How Social and Digital Media can be a #Majorrisk
Electronic Communication can be Fraught with Peril for the Unwary CPA
Electronic communication can be fraught with peril for the unwary professional. CPAs who become over-reliant on this form of communication confront increased professional liability risk. This column explores some of the more common risks CPAs may encounter with electronic communication and discusses how a professional can make appropriate use of the media while avoiding potential liability exposure.
Apart from the time-honored holiday newsletter, when was the last time you wrote a letter or received one in the mail? Â When was the last time you talked on a landline phone? Â Other than the rare family reunion, how many of us stay in touch with distant friends and family outside of social media?
Electronic communication has substantially replaced regular mail and, to a lesser extent, the telephone, as the basic mode of communication.Â Whether it is sending an e-mail, texting, instant messaging, or simply communicating on social media, electronic communication has revolutionized how we communicate with friends, family, and business colleagues.Â With the advent of modern technology, our thoughts and feelings can be instantly transcribed and transmitted to the world.
The evolution of electronic communication has similarly affected the accounting profession.Â A CPA firm can market its practice and promote its brand through a well-designed website or social media outlet at minimal expense.Â Electronic communication also permits a free flow of ideas, industry trends, and practice tips; it connects CPAs with thought leaders in specific areas of practice and client industries.Â Billings can be transmitted electronically to clients for expeditious receipt, review, and, hopefully, payment.
Nevertheless, electronic communication can be fraught with peril for the unwary professional.Â CPAs who become over-reliant on this form of communication confront increased professional liability risk.Â This column explores some of the more common risks CPAs may encounter with electronic communication and discusses how a professional can make appropriate use of the media while avoiding potential liability exposure.
What are the Risks?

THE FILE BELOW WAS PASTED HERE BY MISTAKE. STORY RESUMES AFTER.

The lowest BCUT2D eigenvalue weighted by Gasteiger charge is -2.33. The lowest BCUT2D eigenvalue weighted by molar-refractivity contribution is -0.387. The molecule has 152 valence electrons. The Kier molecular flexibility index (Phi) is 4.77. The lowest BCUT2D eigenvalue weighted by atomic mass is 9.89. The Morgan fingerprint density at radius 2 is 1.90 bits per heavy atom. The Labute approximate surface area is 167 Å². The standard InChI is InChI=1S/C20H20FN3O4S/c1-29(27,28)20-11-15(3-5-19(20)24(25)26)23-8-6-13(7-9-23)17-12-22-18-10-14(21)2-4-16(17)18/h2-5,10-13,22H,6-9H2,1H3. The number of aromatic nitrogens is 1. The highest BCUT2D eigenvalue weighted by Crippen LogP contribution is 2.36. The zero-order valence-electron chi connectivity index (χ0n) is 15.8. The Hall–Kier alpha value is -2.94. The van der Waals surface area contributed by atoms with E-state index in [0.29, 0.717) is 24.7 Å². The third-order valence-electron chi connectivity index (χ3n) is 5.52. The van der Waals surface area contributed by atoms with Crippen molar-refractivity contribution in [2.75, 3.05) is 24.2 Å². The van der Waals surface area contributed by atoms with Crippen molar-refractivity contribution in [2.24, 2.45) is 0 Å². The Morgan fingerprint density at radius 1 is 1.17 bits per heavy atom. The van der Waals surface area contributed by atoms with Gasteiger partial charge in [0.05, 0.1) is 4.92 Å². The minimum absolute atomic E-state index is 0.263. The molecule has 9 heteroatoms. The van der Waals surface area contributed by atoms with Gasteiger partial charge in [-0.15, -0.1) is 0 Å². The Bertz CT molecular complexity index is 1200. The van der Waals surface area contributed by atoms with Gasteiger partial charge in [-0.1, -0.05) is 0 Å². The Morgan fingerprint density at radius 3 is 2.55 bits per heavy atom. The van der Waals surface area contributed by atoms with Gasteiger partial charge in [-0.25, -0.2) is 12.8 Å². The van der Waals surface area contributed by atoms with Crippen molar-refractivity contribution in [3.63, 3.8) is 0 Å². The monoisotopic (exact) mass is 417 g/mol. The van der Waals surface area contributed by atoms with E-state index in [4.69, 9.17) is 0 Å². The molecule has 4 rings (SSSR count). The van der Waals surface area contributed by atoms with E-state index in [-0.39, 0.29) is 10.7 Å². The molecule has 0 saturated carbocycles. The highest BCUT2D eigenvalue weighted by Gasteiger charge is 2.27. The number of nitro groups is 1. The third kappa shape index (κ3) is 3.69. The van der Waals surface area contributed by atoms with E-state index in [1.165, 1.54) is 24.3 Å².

Increased risk for breach of confidential client information
CPAs are in the unique position of having access to a variety of personal information, such as Social Security numbers, Forms W-2, tax returns, credit/debit card data, financial account information, intellectual property, and even protected health information.Â As a result, a CPA can inadvertently breach client confidentiality or disseminate protected information online by merely pushing a button through casual and indiscreet use of technology.
Boasting can threaten credibility
CPAs, like other professionals, may exaggerate their accomplishments and capabilities on social media websites, such as LinkedIn, or on the firm’s website, in an effort to bolster the practice.Â When a plaintiff’s attorney is in the process of investigating a claim by an irate client, he or she will likely peruse online resources to obtain inexpensive and informal discovery and see how a CPA firm presents itself to the general public.Â A relatively defensible case on its merits may become less defensible if a CPA’s credibility is called into question due to a potentially inflated online post.
Questions of Objectivity
Objectivity is required by the “Integrity and Objectivity Rule” [1.100.001] of the AICPA Code of Professional Conduct for all services CPA firms provide.Â Moreover, independence is required for attest services.Â In a professional liability claim, plaintiff attorneys will use a variety of mechanisms to discredit the CPA and demonstrate that the CPA failed to maintain objectivity or, where required, independence.Â With electronic communications, appearance and perception are often equated with reality.Â Thus, the informal nature of texting, e-mail, and social posts can seriously undermine the defensibility of a professional liability claim.Â The following scenario, based on an actual claim, is instructive:
Example: A CPA firm was engaged to perform audits for a company.Â The audit partner and the company CFO were fans of two college basketball teams that had a long-standing and heated rivalry.Â Each year in the week leading up to the big game, the two would engage in friendly e-mail banter and wager on the outcome.
During the course of the engagement, it was discovered that the CFO had embezzled in excess of one million dollars from the company over several years.Â The embezzlement scheme was so intricate that it was virtually impossible to discover the fraud, and the amount of the fraud in any given year was below the CPA firm’s materiality threshold.Â Nonetheless, the company’s attorney asserted that the audit partner’s independence was compromised and that, as a result, he overlooked certain red flags demonstrating weaknesses in its internal controls.Â The e-mails between the audit partner and the CFO became a centerpiece of the company’s case.Â While most of the e-mails were innocuous in substance, when the messages were taken out of context, the company’s attorney compiled demonstrative evidence to assert a lack of independence.